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Evolution, Body, Limbs, Head, Mouth And Trunk, Teeth, Ears, Group StructureEyes, Social behavior, Death

Elephants are large, four-legged, herbivorous mammals. They have a tough, almost hairless hide, a long flexible trunk, and two ivory tusks growing from their upper jaw. Only two species of elephant exist today, the African elephant (Loxodonta africana) and the Asian or Indian elephant (Elephas maximus), both of which are threatened or endangered.

African elephants are the largest of all land animals, weighing up to 5 tons. There are two subspecies, the African bush elephant (Loxodonta africana africana) and the African forest elephant (Loxodonta africana cyclotis). Bush elephants inhabit grassland and savanna, while forest elephants live in tropical rainforest. Asian elephants are widely domesticated, with the few surviving wild elephants living mainly in forest and woodland. Field workers have differing opinions of the life span of elephants, some estimating between 60 and 80 years while others suggesting more than 100 years.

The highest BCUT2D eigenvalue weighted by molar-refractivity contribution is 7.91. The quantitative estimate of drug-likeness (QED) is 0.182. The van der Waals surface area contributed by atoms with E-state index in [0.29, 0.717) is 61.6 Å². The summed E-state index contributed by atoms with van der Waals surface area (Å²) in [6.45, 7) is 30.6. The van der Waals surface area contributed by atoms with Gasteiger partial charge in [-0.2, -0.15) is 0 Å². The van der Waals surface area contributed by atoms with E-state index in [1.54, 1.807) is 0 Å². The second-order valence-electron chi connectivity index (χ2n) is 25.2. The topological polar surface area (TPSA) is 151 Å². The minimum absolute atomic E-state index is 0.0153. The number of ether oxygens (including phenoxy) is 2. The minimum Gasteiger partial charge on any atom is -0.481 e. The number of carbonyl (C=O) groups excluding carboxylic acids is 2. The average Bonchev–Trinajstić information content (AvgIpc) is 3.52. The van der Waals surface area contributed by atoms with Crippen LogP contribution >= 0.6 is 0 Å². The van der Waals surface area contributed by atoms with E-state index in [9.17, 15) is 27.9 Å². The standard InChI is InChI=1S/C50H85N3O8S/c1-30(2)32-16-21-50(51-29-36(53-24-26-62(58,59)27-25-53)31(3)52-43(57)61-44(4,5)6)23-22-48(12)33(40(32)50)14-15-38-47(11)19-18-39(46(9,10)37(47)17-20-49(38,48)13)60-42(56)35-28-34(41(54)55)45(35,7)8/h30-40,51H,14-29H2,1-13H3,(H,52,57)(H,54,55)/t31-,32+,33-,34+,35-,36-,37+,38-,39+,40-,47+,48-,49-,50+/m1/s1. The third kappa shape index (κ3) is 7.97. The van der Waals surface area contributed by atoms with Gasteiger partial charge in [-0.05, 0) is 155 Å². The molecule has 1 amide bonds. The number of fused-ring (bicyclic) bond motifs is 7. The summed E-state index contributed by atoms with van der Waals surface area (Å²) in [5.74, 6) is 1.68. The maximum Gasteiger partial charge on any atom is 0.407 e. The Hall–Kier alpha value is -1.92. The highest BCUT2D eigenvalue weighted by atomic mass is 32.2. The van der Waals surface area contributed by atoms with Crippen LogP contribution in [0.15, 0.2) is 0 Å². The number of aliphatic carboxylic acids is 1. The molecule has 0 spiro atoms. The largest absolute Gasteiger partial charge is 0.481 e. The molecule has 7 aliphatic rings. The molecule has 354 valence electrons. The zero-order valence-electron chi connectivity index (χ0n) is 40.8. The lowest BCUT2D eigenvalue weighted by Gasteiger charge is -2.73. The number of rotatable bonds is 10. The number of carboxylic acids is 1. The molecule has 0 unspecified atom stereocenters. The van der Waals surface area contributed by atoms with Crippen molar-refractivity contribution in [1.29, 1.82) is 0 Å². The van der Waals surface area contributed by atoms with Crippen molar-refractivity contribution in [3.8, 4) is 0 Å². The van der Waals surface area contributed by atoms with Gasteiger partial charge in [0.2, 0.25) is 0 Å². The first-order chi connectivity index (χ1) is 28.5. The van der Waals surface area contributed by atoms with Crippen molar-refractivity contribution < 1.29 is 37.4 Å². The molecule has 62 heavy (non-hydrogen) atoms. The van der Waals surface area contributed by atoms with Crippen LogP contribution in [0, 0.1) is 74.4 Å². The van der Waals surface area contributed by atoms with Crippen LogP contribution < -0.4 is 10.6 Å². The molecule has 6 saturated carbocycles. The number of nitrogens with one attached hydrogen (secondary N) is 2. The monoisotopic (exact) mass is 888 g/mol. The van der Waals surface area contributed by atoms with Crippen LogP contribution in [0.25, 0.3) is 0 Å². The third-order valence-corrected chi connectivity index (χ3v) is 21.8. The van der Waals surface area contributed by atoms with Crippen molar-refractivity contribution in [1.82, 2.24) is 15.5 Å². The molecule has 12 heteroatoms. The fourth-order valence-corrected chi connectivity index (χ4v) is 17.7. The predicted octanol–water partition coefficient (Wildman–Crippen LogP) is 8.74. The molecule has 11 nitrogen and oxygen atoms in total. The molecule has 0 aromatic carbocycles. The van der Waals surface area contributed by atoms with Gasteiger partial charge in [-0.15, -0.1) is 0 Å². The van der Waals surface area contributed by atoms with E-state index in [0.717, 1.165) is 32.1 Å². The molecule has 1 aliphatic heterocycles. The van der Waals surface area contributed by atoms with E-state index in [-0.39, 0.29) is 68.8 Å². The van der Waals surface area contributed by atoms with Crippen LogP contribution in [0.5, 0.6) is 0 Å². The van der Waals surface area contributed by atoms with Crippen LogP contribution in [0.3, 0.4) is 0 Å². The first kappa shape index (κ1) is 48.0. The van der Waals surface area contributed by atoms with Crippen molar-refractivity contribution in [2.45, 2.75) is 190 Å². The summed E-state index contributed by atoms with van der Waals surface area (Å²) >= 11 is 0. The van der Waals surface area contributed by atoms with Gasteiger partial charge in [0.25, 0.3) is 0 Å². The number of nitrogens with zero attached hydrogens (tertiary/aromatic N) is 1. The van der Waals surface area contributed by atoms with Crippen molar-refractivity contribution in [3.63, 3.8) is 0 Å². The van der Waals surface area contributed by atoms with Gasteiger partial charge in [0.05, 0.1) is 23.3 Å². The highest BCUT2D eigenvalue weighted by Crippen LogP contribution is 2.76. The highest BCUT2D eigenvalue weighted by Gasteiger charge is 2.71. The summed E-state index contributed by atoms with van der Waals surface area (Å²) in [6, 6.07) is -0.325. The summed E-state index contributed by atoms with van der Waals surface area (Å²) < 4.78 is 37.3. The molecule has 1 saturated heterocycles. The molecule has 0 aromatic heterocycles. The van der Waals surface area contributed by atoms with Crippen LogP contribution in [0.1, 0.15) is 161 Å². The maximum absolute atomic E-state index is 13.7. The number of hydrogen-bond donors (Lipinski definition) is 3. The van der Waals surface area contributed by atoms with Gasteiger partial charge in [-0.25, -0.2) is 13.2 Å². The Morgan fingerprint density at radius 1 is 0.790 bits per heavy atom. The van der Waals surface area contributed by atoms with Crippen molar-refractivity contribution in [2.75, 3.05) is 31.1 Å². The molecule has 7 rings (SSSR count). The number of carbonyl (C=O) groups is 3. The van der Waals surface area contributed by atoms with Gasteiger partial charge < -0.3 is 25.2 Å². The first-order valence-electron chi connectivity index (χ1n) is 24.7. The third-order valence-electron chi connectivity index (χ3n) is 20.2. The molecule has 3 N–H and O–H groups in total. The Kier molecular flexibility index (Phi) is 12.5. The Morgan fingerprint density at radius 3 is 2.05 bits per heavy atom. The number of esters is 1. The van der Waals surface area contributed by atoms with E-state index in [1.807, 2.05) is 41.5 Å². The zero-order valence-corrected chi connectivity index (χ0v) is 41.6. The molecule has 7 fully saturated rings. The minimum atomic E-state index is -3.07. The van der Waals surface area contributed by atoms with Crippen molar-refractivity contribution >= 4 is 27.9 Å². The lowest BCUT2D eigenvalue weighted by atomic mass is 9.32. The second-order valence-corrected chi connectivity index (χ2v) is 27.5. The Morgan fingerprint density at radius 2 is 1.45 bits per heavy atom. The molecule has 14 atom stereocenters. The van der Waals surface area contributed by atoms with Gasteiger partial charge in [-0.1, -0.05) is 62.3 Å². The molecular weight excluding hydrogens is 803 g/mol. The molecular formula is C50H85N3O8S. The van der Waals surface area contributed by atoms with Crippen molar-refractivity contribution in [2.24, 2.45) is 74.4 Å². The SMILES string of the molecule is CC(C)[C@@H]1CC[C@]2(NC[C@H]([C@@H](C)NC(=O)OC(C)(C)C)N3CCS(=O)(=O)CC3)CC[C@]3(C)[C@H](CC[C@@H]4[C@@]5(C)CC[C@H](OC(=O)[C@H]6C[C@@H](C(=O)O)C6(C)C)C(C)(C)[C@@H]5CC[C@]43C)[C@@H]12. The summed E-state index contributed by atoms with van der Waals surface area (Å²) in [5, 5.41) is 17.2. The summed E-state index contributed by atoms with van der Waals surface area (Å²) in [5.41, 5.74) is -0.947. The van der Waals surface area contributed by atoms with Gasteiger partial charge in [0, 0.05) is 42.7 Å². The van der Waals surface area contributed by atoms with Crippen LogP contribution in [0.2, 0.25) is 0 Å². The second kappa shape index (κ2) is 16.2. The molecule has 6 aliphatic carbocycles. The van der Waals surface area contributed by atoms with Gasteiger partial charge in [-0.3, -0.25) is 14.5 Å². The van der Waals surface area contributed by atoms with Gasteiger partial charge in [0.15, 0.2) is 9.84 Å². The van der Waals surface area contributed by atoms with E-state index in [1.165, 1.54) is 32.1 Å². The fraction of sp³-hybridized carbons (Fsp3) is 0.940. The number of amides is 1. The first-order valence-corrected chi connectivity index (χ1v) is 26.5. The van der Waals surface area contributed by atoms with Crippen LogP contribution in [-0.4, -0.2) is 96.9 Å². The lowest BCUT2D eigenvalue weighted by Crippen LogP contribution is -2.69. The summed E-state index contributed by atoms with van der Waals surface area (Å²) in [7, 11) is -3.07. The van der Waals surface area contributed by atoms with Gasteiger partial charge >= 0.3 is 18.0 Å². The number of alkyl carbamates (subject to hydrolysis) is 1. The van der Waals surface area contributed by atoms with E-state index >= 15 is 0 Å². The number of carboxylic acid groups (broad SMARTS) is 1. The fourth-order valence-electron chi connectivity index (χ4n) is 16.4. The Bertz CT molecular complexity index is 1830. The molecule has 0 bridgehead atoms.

The eyes of elephants are about the same size as a human's. The eyes are usually dark brown, with upper and lower lids, and long eyelashes on the upper lid. With one eye on either side of their head elephants have a wide visual field, although their eyesight is relatively poor, particularly in bright sunlight.

Few animals other than humans have a more complex social network than elephants, which field biologists are just beginning to decipher. These outgoing, emotionally demonstrative animals rarely fight among themselves and peacefully coexist with most other animals. Elephants give and receive love, care intensely for their young, grieve deeply for their dead, get angry, show fear, and are thought to be more intelligent than any other animals except the higher primates.

Elephants mourn deeply for their dead and often cover them with leaves, dirt, and grass. An animal will stand over the body of a dead loved one, gently rocking back and forth as other animals caress the mourner with their trunks. One field-biologist watching such a display wrote: "This isn't just a dead elephant; it is a living elephant's dead relative or friend."

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Science EncyclopediaScience & Philosophy: Electrophoresis (cataphoresis) to Ephemeral